The global verification regime of the CTBT has to be operational at the Treaty's entry into force. I should now like to share with the Assembly what the Provisional Technical Secretariat has been doing to assist the Commission in establishing the regime. The Secretariat started work at the Vienna International Centre on 17 March 1997 with a very small staff of nine. After 42 months' existence, it has become a fully fledged international secretariat comprising 248 staff members from 70 countries. Since the focus of the Commission's responsibilities is technical, the majority of the staff members in the Professional category are scientists.
The Secretariat is building up the International Monitoring System according to a schedule of work determined by the Commission. To date, some $58 million have been budgeted for capital investment in the International Monitoring System. This covers the costs of site surveys necessary to select the most appropriate location for each station, the purchase and installation of equipment and the final certification of facilities. It represents approximately 40 per cent of the total capital investment required to complete the International Monitoring System. The Division working on this system has been working very hard to lay the groundwork for the network. To date about 60 per cent of the IMS site surveys have been completed, and approximately 20 per cent of the stations have been installed and are sending data to the International Data Centre. We are also paying special attention to the certification of IMS stations, and three IMS seismic stations -- in Canada, Norway and the United States -- have been certified.
Since 21 February 2000 the International Data Centre (IDC) has been sending IMS data and its products on a test basis to States signatories. Currently more than 40 States have submitted the information required to establish a secure signatory account, and they are able to access the data and products.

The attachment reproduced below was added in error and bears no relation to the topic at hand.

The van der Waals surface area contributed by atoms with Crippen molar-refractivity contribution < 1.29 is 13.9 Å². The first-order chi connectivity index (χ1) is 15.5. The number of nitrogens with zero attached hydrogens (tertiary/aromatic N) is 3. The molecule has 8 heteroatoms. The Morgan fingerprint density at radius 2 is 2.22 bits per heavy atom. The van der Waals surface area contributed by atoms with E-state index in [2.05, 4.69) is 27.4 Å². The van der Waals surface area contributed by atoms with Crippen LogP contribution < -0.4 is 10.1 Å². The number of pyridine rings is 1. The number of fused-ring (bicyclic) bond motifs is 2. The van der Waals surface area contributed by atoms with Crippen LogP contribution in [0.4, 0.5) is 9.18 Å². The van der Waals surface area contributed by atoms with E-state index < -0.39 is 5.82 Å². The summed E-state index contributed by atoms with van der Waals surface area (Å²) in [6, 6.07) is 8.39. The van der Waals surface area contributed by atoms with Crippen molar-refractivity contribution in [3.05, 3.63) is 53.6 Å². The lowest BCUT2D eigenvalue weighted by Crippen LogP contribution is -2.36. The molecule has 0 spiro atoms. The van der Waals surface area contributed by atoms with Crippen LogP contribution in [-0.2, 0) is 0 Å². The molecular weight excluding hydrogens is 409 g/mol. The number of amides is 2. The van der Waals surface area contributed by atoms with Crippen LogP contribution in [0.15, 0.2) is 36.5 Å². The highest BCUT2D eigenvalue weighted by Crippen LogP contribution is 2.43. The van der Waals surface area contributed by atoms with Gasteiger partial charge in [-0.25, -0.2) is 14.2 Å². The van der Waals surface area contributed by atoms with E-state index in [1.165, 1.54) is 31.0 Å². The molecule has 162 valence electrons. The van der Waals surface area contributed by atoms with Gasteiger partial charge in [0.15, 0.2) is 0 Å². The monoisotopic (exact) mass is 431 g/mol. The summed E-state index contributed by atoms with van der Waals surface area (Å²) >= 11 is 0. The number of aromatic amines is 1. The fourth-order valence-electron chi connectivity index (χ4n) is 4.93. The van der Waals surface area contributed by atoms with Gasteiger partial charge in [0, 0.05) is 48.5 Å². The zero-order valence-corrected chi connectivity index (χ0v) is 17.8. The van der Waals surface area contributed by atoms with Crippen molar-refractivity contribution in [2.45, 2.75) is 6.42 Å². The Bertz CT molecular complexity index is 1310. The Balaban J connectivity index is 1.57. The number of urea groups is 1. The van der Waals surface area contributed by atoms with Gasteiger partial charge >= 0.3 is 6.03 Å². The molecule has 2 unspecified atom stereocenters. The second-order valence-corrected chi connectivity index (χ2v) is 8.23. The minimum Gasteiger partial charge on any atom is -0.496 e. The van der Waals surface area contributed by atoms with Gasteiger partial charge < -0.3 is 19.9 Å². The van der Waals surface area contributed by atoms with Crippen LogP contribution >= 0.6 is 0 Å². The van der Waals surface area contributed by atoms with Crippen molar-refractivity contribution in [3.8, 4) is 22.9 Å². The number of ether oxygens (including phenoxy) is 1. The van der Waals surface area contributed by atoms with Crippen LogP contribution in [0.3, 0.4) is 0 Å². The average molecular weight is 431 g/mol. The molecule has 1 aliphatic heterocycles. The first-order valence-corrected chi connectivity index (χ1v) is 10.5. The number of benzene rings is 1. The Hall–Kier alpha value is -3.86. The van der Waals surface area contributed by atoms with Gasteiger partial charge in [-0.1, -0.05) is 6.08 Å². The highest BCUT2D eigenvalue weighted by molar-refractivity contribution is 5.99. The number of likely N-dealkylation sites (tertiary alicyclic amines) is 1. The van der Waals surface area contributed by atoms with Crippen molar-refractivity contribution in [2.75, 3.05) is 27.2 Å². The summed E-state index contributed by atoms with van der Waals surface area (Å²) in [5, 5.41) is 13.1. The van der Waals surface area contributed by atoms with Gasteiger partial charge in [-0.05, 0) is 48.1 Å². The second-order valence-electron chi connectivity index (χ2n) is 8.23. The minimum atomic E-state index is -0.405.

The core of our Global Communications Infrastructure (GCI) was put in place in 1999, when global satellite coverage was established with the installation of four GCI hubs and the infrastructure to link these hubs to the International Data Centre in Vienna. This year an additional hub was established. GCI satellite terminals have been installed at 37 IMS stations, national data centres and development sites.
In the area of on-site inspections, the Commission has made good progress in the elaboration of a draft on-site inspection operational manual, which is being treated as a priority task. Steady progress has also been made in the procurement of passive seismic equipment related to the Seismic Aftershock Monitoring System (SAMS), as well as of initial items of handheld low-resolution radionuclide survey equipment for testing purposes. The Secretariat has also initiated the process for the procurement of items related to still and video photography, visual observation and position finding.